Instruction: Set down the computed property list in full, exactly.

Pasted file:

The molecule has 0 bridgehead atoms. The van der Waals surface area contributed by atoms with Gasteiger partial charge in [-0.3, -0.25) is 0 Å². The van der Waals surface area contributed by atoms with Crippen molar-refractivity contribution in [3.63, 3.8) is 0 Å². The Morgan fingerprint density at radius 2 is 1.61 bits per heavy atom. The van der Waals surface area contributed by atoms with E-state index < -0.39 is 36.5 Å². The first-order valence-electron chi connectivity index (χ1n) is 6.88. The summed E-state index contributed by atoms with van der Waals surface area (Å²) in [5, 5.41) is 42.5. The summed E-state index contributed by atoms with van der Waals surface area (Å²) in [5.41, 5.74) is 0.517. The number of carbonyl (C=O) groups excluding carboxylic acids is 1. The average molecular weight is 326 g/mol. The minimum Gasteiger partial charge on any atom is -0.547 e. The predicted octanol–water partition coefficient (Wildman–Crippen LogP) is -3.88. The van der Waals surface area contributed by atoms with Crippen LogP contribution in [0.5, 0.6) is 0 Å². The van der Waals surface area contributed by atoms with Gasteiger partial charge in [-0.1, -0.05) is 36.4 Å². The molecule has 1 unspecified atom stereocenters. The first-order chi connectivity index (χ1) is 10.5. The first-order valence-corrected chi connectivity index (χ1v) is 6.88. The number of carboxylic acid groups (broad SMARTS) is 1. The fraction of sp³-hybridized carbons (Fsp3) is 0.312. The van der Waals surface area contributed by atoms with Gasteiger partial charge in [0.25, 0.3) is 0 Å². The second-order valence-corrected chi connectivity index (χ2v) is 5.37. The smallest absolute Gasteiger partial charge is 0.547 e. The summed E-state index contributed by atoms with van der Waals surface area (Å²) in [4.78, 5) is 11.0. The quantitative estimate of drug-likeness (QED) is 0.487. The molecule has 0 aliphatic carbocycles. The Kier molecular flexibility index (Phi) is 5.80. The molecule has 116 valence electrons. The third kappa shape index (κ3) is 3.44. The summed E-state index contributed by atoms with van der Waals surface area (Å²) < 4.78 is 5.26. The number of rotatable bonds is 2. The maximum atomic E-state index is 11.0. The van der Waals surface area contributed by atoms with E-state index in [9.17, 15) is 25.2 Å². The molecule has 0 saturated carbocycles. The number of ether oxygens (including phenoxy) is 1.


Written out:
The molecule has 0 bridgehead atoms. The van der Waals surface area contributed by atoms with Gasteiger partial charge in [-0.3, -0.25) is 0 Å². The van der Waals surface area contributed by atoms with Crippen molar-refractivity contribution in [3.63, 3.8) is 0 Å². The Morgan fingerprint density at radius 2 is 1.61 bits per heavy atom. The van der Waals surface area contributed by atoms with E-state index < -0.39 is 36.5 Å². The first-order valence-electron chi connectivity index (χ1n) is 6.88. The summed E-state index contributed by atoms with van der Waals surface area (Å²) in [5, 5.41) is 42.5. The summed E-state index contributed by atoms with van der Waals surface area (Å²) in [5.41, 5.74) is 0.517. The number of carbonyl (C=O) groups excluding carboxylic acids is 1. The average molecular weight is 326 g/mol. The minimum Gasteiger partial charge on any atom is -0.547 e. The predicted octanol–water partition coefficient (Wildman–Crippen LogP) is -3.88. The van der Waals surface area contributed by atoms with Crippen LogP contribution in [0.5, 0.6) is 0 Å². The van der Waals surface area contributed by atoms with Gasteiger partial charge in [-0.1, -0.05) is 36.4 Å². The molecule has 1 unspecified atom stereocenters. The first-order chi connectivity index (χ1) is 10.5. The first-order valence-corrected chi connectivity index (χ1v) is 6.88. The number of carboxylic acid groups (broad SMARTS) is 1. The fraction of sp³-hybridized carbons (Fsp3) is 0.312. The van der Waals surface area contributed by atoms with Gasteiger partial charge in [0.25, 0.3) is 0 Å². The second-order valence-corrected chi connectivity index (χ2v) is 5.37. The smallest absolute Gasteiger partial charge is 0.547 e. The summed E-state index contributed by atoms with van der Waals surface area (Å²) in [4.78, 5) is 11.0. The quantitative estimate of drug-likeness (QED) is 0.487. The molecule has 0 aliphatic carbocycles. The Kier molecular flexibility index (Phi) is 5.80. The molecule has 116 valence electrons. The third kappa shape index (κ3) is 3.44. The summed E-state index contributed by atoms with van der Waals surface area (Å²) < 4.78 is 5.26. The number of rotatable bonds is 2. The maximum atomic E-state index is 11.0. The van der Waals surface area contributed by atoms with E-state index in [9.17, 15) is 25.2 Å². The molecule has 0 saturated carbocycles. The number of ether oxygens (including phenoxy) is 1.